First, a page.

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Comcast’s latest move will only remind you how despicable the cable industry is

Cable vs streaming

For you brave souls out there that still subscribe to Comcast for TV service and who haven’t cut the cord yet, I’m afraid there’s more bad news in store for you at this point.

After the telecom behemoth announced only a few weeks ago that it lost 732,000 TV customers in 2019 (a few months after raising prices, we might add) it seems that more price hikes are on the way. There’s no sense yet on what the timing will be, but the fact that Comcast has confirmed they’re coming could be read as one more sign the pay-TV industry knows its days are numbered, and it’s decided to just milk every cent it can and ride the decline all the way down. Too alarmist? Maybe. But this has gotten to be a cycle at Comcast that is as regular as the changing of the seasons. The company loses more subscribers. New price increases are implemented. Rinse, repeat.

Customers aren’t just going to get hit with an increase in their TV service, either. Cord Cutters News is out with a new report that claims, per sources inside Comcast, that in addition to raising the price of TV service the company is also considering the possibility of an increase in modem rental fees. Additionally, there’s also speculation that Comcast’s Xfinity Secure bundle that includes Internet service and a modem, plus Wi-Fi and unlimited data, will soon cost more, as well.

This will no doubt infuriate many customers, who might read these moves as an incumbent industry player doing the only thing it knows how to do in response to change (raise prices) rather than doing the hard thing and making a change. Of course, Comcast is trying to change in response to the rise of streaming with the imminent launch in July of its new Peacock streaming service. As we recently noted after Comcast’s most recent earnings announcement, Comcast insists these price increases are a necessary byproduct of shifting the emphasis of the business, which continues to shed customers at a faster pace than analysts expected, to streaming. “With the rate adjustments that we are implementing in 2020 as well as the ongoing changes in consumer behavior, we expect higher video subscriber losses this year,” said Comcast CFO Michael Cavanagh.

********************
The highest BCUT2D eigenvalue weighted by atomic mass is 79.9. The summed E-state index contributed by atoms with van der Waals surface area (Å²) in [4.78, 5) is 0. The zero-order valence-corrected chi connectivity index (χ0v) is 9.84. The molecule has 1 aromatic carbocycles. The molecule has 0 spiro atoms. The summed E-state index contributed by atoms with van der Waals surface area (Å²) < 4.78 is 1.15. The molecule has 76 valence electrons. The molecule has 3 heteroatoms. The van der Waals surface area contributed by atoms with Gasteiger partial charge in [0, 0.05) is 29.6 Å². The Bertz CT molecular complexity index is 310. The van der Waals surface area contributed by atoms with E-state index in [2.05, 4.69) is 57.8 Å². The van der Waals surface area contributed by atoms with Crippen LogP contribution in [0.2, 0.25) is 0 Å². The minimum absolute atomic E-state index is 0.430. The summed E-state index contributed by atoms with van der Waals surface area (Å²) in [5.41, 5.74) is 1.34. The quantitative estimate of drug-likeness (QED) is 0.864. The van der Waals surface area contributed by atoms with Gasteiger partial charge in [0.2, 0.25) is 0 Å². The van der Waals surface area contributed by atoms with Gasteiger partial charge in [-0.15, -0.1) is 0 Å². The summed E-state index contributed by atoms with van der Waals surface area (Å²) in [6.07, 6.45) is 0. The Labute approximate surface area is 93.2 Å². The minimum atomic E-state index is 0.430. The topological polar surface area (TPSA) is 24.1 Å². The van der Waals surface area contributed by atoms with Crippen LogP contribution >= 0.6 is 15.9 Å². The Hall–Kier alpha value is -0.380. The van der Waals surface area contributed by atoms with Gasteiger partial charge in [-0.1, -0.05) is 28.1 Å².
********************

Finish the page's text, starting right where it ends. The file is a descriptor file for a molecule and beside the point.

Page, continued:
Pair all of that, including the increases that are coming, with the fact that Peacock (which will include a lot of the NBC content that you love) will have an ad-supported free tier. You could make the case that, in a roundabout way, Comcast’s long-suffering cable TV customers who are going to be hit with price increases soon will in effect be paying more to subsidize the company’s new streamer. The ground is shifting underneath its feet, customers are fleeing in droves, but Comcast will still get paid — because the house, as they say, always wins.

Andy is a reporter in Memphis who also contributes to outlets like Fast Company and The Guardian. When he’s not writing about technology, he can be found hunched protectively over his burgeoning collection of vinyl, as well as nursing his Whovianism and bingeing on a variety of TV shows you probably don’t like.

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